It would seem this hard sell of certain movies to the membership works. Studying this year's 35 nominated films, I got screeners for 33. (I exclude the categories of short films and British "Outstanding Debut"). But well over 200 films are eligible for Bafta awards, on the premise that they have been shown in British cinemas in the last year. Isn't it frankly unfair that this lobbying process is now clearly necessary to progress in the awards?

I would certainly think so had I worked on Eden Lake, a 2008 British horror film that won superb reviews. I expected it to win Bafta nominations but no screener was sent out, suggesting it was never seen as an "award film".

An invitation to a premier is possible because films that get nominated are often released during the "awards season", the term for the run-up to the Bafta and Oscar nights. Witness the winter release dates of Avatar, Precious and Up in the Air, three of the Best Film nominees in both Baftas and Oscars.

Film distributors assume that the voters have short memories – and release strong potential contenders at just the right time, both here and in the USA. That, plus their heavy promotion to both Bafta and Oscar voters, must explain why the same, mostly American, films now dominate the key award nominations, bar the specific British or Foreign categories.

Thinking back to Jean de Florette, it's hard to imagine a French movie could now win a Bafta for Best Film, given how the awards process has evolved. To be fair, European films now have far less exposure anyway in UK cinemas than they did in the 1980s.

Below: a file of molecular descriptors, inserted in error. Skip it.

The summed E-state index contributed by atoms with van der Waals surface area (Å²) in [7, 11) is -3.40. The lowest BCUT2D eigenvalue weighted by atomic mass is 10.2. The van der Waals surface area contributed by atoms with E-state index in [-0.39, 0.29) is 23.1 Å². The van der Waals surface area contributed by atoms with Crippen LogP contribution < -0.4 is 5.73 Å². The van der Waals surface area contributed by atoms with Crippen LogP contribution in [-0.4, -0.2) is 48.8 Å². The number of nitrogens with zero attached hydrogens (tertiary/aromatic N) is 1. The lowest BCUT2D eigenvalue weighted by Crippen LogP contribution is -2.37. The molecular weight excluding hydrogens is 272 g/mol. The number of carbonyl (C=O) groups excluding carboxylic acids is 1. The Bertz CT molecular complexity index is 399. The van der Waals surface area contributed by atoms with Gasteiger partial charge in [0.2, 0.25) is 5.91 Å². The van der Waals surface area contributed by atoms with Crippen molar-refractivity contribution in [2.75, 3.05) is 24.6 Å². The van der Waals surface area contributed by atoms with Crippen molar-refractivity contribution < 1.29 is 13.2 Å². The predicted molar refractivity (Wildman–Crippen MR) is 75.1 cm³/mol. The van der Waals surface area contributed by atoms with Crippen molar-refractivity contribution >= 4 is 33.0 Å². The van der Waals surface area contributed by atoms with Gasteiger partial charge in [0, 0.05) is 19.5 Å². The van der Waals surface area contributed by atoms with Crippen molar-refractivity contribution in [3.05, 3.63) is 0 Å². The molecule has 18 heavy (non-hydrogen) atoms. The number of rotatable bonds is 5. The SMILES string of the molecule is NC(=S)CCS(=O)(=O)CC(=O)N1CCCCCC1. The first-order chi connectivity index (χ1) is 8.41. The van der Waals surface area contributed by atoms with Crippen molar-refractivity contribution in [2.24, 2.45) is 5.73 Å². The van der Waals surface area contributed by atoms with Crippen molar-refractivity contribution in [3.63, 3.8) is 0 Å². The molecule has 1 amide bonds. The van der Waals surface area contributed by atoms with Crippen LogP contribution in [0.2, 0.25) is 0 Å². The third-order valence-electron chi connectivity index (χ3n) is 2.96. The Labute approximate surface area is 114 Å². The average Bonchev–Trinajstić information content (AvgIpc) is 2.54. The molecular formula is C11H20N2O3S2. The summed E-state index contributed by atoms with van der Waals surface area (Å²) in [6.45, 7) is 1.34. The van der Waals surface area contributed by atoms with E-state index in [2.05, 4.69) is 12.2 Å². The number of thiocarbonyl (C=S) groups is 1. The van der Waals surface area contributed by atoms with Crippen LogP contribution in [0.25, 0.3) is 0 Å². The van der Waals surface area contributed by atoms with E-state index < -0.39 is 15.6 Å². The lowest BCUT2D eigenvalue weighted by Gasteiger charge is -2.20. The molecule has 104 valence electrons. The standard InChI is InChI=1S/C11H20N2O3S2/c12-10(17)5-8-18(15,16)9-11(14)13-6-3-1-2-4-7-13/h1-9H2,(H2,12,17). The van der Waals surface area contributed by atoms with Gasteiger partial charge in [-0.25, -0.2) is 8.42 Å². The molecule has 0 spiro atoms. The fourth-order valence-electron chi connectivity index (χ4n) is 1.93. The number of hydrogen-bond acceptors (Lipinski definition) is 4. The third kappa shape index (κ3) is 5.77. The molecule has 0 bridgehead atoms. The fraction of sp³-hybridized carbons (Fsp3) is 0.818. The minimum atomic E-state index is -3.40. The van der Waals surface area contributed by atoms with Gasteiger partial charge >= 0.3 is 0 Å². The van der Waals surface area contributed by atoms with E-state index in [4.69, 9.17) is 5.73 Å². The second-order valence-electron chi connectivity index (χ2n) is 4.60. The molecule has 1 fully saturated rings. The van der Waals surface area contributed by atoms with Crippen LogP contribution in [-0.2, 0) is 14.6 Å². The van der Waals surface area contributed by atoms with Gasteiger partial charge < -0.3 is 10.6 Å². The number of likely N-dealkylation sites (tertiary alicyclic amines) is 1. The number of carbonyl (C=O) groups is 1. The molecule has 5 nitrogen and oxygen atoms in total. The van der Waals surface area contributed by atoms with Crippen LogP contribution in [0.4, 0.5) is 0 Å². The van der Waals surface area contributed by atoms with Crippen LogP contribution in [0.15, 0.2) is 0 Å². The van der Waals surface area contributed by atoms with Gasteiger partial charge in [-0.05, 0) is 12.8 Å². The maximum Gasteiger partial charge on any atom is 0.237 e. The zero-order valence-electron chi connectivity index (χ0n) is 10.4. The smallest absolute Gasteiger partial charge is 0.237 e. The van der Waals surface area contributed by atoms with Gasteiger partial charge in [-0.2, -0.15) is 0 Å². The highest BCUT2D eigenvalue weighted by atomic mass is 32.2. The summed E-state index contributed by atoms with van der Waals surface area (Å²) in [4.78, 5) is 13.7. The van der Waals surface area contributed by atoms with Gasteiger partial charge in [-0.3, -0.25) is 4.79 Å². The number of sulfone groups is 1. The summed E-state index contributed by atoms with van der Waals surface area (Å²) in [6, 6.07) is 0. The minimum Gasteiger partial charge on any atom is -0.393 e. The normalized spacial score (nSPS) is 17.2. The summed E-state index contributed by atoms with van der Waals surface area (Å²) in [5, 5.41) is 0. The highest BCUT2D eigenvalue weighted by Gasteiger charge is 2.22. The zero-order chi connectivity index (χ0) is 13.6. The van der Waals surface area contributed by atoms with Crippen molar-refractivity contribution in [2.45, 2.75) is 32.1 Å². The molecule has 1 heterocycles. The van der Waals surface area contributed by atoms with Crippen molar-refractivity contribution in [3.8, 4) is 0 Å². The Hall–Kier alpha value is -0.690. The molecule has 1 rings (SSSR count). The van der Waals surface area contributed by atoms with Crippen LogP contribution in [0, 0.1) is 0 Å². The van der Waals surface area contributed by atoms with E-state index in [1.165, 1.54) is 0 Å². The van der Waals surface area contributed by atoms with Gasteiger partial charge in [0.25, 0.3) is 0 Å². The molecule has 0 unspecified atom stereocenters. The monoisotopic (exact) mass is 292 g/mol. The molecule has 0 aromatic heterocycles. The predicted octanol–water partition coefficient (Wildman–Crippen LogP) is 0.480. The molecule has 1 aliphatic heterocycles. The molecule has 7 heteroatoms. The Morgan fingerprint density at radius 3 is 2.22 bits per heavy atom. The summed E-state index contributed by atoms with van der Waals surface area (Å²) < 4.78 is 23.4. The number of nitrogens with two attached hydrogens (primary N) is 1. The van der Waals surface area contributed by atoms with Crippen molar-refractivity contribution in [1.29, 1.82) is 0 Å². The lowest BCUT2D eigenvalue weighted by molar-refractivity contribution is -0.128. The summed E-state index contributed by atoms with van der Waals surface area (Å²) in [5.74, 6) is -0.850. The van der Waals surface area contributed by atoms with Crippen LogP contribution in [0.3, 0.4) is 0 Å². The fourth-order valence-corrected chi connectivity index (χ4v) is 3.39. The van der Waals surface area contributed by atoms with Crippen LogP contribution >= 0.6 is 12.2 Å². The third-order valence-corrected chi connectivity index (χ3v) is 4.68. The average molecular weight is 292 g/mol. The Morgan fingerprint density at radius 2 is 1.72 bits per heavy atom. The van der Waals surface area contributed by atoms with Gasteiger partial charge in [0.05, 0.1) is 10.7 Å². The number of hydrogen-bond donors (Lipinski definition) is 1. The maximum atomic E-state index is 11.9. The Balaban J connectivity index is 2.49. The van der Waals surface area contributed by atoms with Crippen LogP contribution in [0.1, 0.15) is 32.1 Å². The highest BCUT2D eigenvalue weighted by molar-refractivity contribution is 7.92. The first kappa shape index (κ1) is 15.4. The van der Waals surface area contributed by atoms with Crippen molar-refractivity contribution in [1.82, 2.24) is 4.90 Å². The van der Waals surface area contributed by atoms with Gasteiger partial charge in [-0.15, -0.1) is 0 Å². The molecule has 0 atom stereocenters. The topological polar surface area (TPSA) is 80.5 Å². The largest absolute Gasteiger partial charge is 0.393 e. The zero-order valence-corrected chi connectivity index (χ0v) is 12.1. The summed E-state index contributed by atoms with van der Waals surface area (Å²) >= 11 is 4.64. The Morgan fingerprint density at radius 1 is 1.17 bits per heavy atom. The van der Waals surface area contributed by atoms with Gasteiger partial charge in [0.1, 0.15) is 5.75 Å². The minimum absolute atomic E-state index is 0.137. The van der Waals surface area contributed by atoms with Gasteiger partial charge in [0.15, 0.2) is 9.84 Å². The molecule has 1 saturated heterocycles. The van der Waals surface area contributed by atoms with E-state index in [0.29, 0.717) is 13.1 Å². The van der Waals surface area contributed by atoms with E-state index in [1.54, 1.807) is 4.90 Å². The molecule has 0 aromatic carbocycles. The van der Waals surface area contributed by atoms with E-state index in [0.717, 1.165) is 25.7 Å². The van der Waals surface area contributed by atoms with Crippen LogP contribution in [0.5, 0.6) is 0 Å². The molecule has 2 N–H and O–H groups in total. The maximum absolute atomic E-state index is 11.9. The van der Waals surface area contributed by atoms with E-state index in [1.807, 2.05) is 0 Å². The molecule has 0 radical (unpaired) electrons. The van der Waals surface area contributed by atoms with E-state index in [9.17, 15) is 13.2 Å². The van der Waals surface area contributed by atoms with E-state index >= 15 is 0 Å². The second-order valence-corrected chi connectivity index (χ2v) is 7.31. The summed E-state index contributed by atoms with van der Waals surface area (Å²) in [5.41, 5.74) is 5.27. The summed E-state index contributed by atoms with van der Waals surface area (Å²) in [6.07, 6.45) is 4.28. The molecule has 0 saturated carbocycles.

That's a huge shame, but I must confess I find the Bafta Film Awards a far more interesting study now that they precede the Oscars. I'm also glad they fall when they do. Today's tired Yuletide telly gives me every incentive to watch the screeners.

Finally, my hunch for Best Film? Avatar: only rarely does a movie take film in a new direction.

The writer is creative director of Quanta Films

React Now

  • Get to the point
Latest stories from i100
Have you tried new the Independent Digital Edition apps?
iJobs Job Widget
iJobs General

Recruitment Genius: In House Counsel - Contracts

Negotiable: Recruitment Genius: This leading supplier of compliance software a...

Recruitment Genius: Associate System Engineer

£24000 - £30000 per annum: Recruitment Genius: The Associate System Engineer r...

Recruitment Genius: Executive Assistant

Negotiable: Recruitment Genius: An Executive Assistant is required to join a l...

Ashdown Group: Marketing Manager - B2B, Corporate - City, London

£45000 - £50000 per annum + benefits : Ashdown Group: A highly successful, glo...

Day In a Page

Read Next
Zoe Sugg, aka Zoella, with her boyfriend, fellow vlogger Alfie Deyes  

If children are obese then blame food manufacturers, not Zoella

Jane Merrick